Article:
• not sure: 13% top-tier / 11% mid-tier (which should be worrying some managing partners out there).

As well as finding out that Australian law firms are not very good at fixing fees, the report also tells us that over 67% of all law firm revenue still comes from standard hourly rates or discounted hourly rates. Here though, over 25% of revenue comes from “discounted” hourly rates – which begs the question: when do you start saying your discounted rates are your real rates?

Lastly, almost 3% of all law firm revenue now comes from retainer arrangements (2.6% for top-tier, 2.8% for mid-tier). Now that’s certainly something worth keeping an eye on!

 

CommBank Legal Market Pulse report – Q3 2014/15

Business Development image

The third quarter (Q3) FY2015 edition of the CommBank Australian Legal Market Pulse Report (Report), with research conducted by Beaton Research + Consulting,  has just been published.

As usual, the Report provides useful insights into the latest thinking of Australian law firm managing partners/leadership, as well as the trends and developments impacting on the Australian private practice legal industry sector.

Interesting outtakes from the latest edition of the Report include:

  • although short-term (next 12 months) economic confidence is fairly dire, the long-term (24 months+) outlook is very positive.
  • surprisingly, given the lack of confidence in short-term economic conditions, every single top-tier surveyed firm is forecasting higher revenue in the next six months. As Marc Totaro’s introduction covers, top-tier firms expect this [next six months] revenue growth to come from Europe, Asia and Sydney; but this paints a little too rosy a picture to me.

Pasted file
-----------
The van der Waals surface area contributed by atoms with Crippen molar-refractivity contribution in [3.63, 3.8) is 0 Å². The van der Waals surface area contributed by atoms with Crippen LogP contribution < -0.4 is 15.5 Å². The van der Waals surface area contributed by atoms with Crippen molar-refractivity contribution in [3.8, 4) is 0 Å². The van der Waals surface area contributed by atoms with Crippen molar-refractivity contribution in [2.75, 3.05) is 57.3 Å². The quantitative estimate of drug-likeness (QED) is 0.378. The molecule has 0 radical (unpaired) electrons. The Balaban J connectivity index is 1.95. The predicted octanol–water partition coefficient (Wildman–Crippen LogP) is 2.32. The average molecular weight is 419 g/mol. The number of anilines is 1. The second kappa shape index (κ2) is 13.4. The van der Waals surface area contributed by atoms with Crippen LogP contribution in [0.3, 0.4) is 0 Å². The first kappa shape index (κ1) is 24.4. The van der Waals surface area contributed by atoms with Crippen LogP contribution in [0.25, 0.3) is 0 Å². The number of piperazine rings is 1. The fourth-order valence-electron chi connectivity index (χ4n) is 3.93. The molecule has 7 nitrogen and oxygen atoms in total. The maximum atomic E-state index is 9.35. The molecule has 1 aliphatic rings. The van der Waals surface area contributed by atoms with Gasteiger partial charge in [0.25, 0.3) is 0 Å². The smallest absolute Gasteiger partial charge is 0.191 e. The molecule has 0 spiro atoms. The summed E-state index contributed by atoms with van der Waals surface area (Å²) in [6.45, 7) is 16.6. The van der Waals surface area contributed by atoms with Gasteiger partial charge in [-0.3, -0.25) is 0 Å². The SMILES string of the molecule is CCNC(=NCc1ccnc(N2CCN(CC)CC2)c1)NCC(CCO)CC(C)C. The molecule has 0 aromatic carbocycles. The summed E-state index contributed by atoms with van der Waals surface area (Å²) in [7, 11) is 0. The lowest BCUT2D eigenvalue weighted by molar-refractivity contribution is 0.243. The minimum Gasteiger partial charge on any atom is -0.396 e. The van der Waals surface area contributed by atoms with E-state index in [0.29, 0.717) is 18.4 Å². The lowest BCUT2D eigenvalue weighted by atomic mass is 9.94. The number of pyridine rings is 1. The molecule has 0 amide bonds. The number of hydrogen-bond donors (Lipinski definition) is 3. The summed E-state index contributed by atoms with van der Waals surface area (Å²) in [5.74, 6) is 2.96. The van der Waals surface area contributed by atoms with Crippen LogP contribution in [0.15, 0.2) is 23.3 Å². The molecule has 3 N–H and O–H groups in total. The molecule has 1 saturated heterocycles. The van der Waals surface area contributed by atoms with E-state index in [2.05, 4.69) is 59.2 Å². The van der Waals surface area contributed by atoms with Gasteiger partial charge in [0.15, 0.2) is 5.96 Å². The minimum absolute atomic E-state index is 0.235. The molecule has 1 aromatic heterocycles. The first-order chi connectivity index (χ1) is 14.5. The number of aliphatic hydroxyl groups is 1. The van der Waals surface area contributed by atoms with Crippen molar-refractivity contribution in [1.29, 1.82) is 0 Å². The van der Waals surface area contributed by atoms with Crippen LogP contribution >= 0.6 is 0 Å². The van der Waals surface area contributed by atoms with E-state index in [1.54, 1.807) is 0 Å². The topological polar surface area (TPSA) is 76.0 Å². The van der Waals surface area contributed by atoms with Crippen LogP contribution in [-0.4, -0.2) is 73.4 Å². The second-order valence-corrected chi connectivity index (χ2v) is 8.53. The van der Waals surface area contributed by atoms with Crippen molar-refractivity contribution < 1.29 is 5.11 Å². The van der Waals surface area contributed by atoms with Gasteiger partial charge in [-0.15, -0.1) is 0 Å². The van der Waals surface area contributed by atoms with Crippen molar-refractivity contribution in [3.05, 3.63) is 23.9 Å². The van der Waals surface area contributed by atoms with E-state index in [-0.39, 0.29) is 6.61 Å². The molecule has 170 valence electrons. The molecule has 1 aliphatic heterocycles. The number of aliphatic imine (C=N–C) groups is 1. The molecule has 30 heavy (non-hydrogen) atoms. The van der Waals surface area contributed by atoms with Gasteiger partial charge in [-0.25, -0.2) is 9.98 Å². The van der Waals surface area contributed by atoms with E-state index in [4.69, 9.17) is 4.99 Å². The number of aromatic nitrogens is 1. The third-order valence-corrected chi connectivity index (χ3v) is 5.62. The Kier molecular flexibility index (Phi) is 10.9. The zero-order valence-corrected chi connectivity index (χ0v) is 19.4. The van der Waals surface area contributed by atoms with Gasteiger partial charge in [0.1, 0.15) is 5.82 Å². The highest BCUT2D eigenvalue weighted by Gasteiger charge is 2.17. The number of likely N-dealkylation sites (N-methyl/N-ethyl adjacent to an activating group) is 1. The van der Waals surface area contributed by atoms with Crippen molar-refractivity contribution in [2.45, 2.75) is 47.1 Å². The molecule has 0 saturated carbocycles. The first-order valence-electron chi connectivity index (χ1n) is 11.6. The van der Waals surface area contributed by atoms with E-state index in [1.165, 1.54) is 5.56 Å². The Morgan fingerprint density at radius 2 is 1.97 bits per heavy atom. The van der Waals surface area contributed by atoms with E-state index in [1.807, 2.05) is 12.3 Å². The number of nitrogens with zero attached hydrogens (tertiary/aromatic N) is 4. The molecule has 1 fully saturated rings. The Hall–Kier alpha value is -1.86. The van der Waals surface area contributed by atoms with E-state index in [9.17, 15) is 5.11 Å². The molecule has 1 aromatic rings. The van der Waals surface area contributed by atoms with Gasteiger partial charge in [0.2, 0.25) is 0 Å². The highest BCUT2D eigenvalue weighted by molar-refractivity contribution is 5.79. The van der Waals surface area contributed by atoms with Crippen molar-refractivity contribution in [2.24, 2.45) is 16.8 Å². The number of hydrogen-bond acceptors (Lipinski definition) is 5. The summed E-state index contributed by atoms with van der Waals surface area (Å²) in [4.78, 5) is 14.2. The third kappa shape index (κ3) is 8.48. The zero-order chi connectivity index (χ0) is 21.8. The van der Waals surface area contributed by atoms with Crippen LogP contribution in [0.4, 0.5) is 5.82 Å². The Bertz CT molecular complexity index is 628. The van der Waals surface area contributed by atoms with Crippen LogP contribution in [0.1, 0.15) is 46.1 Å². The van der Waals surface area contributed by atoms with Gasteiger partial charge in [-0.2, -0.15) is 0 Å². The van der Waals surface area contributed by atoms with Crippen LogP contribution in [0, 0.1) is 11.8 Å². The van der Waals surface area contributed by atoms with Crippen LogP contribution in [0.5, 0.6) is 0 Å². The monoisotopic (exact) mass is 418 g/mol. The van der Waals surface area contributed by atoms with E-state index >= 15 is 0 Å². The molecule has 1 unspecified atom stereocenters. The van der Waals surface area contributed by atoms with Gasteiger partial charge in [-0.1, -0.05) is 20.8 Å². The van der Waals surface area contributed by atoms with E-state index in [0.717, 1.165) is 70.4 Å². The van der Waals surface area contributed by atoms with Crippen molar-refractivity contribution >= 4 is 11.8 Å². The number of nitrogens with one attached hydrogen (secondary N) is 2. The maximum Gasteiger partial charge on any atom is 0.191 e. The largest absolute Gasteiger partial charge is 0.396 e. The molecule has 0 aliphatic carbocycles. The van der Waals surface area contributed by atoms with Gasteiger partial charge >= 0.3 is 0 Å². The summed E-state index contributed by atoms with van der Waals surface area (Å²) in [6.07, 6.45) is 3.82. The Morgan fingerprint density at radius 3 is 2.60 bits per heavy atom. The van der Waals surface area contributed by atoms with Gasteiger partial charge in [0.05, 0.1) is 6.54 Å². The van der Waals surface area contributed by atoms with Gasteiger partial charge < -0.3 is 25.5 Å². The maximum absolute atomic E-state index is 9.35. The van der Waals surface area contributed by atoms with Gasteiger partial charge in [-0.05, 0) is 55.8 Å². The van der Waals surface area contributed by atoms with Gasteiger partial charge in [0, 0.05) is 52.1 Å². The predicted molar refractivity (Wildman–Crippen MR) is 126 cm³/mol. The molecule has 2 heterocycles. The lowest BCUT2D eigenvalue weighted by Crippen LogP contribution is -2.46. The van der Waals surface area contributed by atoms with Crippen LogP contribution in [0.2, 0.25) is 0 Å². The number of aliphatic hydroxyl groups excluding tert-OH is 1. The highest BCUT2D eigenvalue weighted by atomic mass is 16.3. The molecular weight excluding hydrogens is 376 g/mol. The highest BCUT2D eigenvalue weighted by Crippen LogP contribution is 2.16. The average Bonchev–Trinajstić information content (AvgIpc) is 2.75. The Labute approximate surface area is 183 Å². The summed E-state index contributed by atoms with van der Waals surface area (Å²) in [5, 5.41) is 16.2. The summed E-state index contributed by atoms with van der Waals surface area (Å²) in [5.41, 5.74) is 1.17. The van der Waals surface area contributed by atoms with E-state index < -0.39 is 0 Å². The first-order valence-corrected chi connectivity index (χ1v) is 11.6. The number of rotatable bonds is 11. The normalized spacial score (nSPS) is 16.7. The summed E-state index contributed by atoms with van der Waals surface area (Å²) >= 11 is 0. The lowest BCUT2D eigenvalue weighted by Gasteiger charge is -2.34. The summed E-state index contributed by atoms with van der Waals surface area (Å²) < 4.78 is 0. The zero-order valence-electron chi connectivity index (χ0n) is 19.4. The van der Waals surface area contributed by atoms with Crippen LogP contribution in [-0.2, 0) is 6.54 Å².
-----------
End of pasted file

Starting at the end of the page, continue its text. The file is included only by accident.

• both top-tier (67%) and mid-tier (47%) firms anticipate seeing revenue growth coming from their employment teams.
  • insurance (60%) related work gets the nod as the expected highest revenue growth area for mid-tier firms. While the Report doesn’t elaborate on whether this is claims related or commercial work, the recent re-jig in the market – with insurance teams moving from the top end of town firms to mid-tier firms – must certainly account for some of this positivity. This is probably also reflected in the fact that top-tier firms surveyed forecast a fall in their insurance practice revenue over the next six months.
  • excepted revenue growth within taxation (50%) ranked higher than I would have guessed among top-tier firms; but maybe this is more reflective of the time of year (Q3).
  • one possible hidden indicator in the Report: mid-tier firms seem more optimistic about getting their hands on “construction, engineering and major infrastructure” (50%) work than top-tier firms – who don’t rank this area in their top 3 revenue growth practices. On the flip-side, clearly the recent M&A work in “IT, telecoms and media” (think 9 Network and iiNet) has been going to the top-end of town with 67% of top-tier firms expecting this practice area to be one of their highest growth areas.
  • top-tier firms forecast revenue growth in UK/Europe, Asia, Brisbane, Canberra, Melbourne and Sydney, but revenue in both Adelaide and Perth are predicted to contract.

The Report also provides forecasts on expected realisation rates (and if you thought these couldn’t possibly get any worse, think again), expenses* and outsourcing.

But, saving the best to last, probably the biggest shock the Report contains is the forecasted change in staffing; and, in particular, the bloodbath that is anticipated to take place within the partnership ranks of top-tier firms. And to be clear, a 33% and 67% forecasted decline in net proportion of equity and salaried partners respectively can only be described as a “bloodbath”!

As usual, I suggest you download and read the Report – it’ll make for an interesting weekend read.

* on a personal note, I see there is a forecasted 17% reduction in “Marketing and Business Development” expense by top-tier firms in the next six months. I can only hope that doesn’t come about.